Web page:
Pastor Invades Coffee Houses With Intercessory Prayer

Thomas Rusert offers free prayer.
Thomas Rusert offers free prayer. (Courtesy/Thomas Rusert)
Coffee is not exactly Thomas Rusert's cup of tea.

Nevertheless, every Thursday morning Pastor Thomas indulges himself in a steaming cup of java at local coffee houses.

"I'm a tea drinker all the other days of the week," said Thomas, the associate pastor of St. Paul's Lutheran Church in Doylestown, Pennsylvania. "I'm a weirdly patterned person."

It does seem a bit unusual—akin to a vegetarian ordering tofu at a barbecue joint. But it turns the pastor's weekly coffee klatch is all about prayer. Yes, prayer.

Every Thursday morning, Pastor Thomas puts on a clergy collar and sets up shop in a local coffee house. He sets out a little sign that reads, "Free Prayer," and then waits to see who God sends his way.

"I'm humbled all the time by the way that the Spirit works," the pastor told me. "God is working to give people the courage to say, 'All right—I'm going to take this pastor up on this offer.'"

And they have—by the hundreds.

The "Free Prayer" program started quietly last summer—inspired by a word of advice Pastor Thomas had received from another member of the clergy—a pastor is doing the job well when at least half of his or her time is spent outside the office.

That advice was something of an epiphany for the young Lutheran preacher. He wrote about his experiences next in a column titled "Why I Offer 'Free Prayer' in a Coffee Shop." "Sometimes we have to move beyond the shadows of a steeple to take care of our people," he wrote. "And in so doing, we may just find that God takes care of us too.

The preacher admitted to being a little more than nervous when he set up shop for the first time in the local outpost of Panera Bread.

"I went in with fear and trembling," he recounted. "I put the sign up, put my nose into a book—I was afraid to make eye contact."

But eventually, Pastor Thomas grew courageous—and soon the Lord was sending many customers to his table—wayfaring strangers looking for a place to cast their cares.

There was the owner of a Dunkin Donuts and the manager of Starbucks. There was someone whose nephew had an ailment and a schizophrenic who said she saw witches.

"Sometimes it's a 45-minute conversation about someone who is searching for answers, saw the open chair and that invitation for prayer," he said.

A stranger happened upon that empty chair last October. He had business at a nearby courthouse and had stopped by to get a cup of coffee. When he saw the pastor's sign—tears filled his eyes. He left his coffee and the court documents on the table and walked outside. The pastor followed.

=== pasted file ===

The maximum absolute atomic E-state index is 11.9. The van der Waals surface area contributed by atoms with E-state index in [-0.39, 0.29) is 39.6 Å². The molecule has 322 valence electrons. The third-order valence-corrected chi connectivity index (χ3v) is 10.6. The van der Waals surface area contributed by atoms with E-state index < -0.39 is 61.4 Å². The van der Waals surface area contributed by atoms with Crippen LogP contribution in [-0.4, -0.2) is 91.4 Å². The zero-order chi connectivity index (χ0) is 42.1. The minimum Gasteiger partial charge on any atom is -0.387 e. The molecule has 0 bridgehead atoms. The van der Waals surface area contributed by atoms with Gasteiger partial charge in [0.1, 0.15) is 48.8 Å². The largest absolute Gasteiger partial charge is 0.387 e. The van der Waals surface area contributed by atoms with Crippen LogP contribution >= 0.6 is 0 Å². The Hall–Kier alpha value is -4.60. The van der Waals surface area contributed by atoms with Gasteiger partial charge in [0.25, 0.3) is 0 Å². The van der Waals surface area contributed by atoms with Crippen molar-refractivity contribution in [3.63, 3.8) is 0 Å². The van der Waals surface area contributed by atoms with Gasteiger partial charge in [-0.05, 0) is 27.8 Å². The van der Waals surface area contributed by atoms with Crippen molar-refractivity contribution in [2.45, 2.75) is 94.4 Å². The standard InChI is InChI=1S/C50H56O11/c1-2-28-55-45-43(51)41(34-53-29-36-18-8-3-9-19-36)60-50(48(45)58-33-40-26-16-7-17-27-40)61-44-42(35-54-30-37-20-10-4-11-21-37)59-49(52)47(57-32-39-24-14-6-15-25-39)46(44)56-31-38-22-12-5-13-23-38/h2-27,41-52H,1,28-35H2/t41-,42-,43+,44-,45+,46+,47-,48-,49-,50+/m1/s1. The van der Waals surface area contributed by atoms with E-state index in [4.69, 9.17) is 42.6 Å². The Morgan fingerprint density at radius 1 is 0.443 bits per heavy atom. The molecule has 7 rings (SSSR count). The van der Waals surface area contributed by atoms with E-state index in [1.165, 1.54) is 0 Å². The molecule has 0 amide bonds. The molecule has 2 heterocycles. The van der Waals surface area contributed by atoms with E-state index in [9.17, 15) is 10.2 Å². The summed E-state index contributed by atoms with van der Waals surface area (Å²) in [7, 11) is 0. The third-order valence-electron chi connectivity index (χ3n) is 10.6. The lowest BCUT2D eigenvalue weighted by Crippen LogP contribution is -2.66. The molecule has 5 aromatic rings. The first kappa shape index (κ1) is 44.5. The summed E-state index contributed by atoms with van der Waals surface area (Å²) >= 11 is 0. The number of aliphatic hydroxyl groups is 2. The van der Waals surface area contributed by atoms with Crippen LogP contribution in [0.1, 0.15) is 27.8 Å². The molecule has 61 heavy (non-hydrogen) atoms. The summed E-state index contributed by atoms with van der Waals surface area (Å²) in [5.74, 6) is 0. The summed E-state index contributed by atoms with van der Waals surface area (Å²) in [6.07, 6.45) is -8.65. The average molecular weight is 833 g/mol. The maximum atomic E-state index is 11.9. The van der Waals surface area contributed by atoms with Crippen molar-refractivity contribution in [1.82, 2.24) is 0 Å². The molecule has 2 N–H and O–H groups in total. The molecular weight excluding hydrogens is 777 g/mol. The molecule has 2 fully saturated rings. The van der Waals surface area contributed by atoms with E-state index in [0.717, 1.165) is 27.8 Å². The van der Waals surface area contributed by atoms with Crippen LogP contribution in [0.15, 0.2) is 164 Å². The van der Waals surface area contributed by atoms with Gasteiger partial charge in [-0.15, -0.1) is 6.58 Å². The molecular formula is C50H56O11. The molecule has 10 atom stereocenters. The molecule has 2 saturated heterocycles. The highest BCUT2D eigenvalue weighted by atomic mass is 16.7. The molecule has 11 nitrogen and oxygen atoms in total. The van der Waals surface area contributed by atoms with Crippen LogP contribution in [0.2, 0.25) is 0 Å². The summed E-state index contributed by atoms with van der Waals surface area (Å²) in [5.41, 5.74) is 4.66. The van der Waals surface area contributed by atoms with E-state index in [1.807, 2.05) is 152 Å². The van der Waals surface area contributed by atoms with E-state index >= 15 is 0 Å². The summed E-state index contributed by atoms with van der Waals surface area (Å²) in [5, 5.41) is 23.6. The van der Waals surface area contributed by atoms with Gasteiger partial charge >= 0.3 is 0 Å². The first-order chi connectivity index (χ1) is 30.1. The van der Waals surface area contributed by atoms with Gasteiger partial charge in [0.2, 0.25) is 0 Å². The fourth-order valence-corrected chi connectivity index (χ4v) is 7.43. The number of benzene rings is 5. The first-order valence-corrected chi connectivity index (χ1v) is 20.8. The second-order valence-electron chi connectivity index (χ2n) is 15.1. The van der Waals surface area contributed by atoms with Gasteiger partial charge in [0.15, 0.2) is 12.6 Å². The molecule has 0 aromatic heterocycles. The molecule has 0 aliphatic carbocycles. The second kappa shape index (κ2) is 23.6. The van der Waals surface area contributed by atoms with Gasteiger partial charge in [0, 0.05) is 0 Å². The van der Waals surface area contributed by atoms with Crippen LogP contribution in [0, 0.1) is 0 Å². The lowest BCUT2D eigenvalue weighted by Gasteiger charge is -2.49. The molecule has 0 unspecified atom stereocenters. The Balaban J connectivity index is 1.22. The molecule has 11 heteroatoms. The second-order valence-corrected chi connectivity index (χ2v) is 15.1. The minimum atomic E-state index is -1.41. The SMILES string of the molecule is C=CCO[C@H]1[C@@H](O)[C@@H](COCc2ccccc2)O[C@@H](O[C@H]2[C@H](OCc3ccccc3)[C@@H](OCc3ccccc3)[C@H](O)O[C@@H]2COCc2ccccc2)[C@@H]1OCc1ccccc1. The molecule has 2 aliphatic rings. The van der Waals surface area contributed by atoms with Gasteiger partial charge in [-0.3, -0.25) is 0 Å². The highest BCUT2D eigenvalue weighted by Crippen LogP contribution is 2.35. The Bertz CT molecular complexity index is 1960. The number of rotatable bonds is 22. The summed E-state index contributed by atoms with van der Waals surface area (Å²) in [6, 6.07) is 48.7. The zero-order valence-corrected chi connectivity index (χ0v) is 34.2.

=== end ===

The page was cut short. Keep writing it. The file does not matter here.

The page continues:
"As we strolled together over the next hour, I heard all the unuttered prayers and pains he had held inside for two years," Pastor Thomas wrote of the encounter. "His wife had experienced an identity crisis and left him. A dear friend had died from a blood clot. An aunt had died from medical malpractice. Another friend had died from an overdose. Finally, death had taken his sister. Death had hollowed out (his) spirit, and he had spoken about it to no one."

And so it was that on a brisk autumn day the spiritually wounded stranger had stumbled upon Pastor Thomas.

"It seemed that God had enacted a little apocalypse, an awakening in (his) soul," he wrote. 'And all I had to do at first was sit there."

Imagine what could happen if more of us followed the path of Pastor Thomas and stepped out of the church house and into the coffee house.

It doesn't matter if you might be anxious. It doesn't even matter if you don't drink coffee.

"Trust that God is already sitting with you—encouraging you and giving you the confidence to put yourself out there for the sake of your community," Pastor Thomas told me.

So if you happen to be going through a rough patch in life—consider making your way to a coffee house in Doylestown, Pennsylvania. Who knows—you just might discover a divine appointment of the caffeinated kind.

Todd Starnes is host of "Fox News & Commentary," heard on hundreds of radio stations. Sign up for his American Dispatch newsletter, be sure to join his Facebook page and follow him on Twitter. His latest book is The Deplorables' Guide to Making America Great Again.

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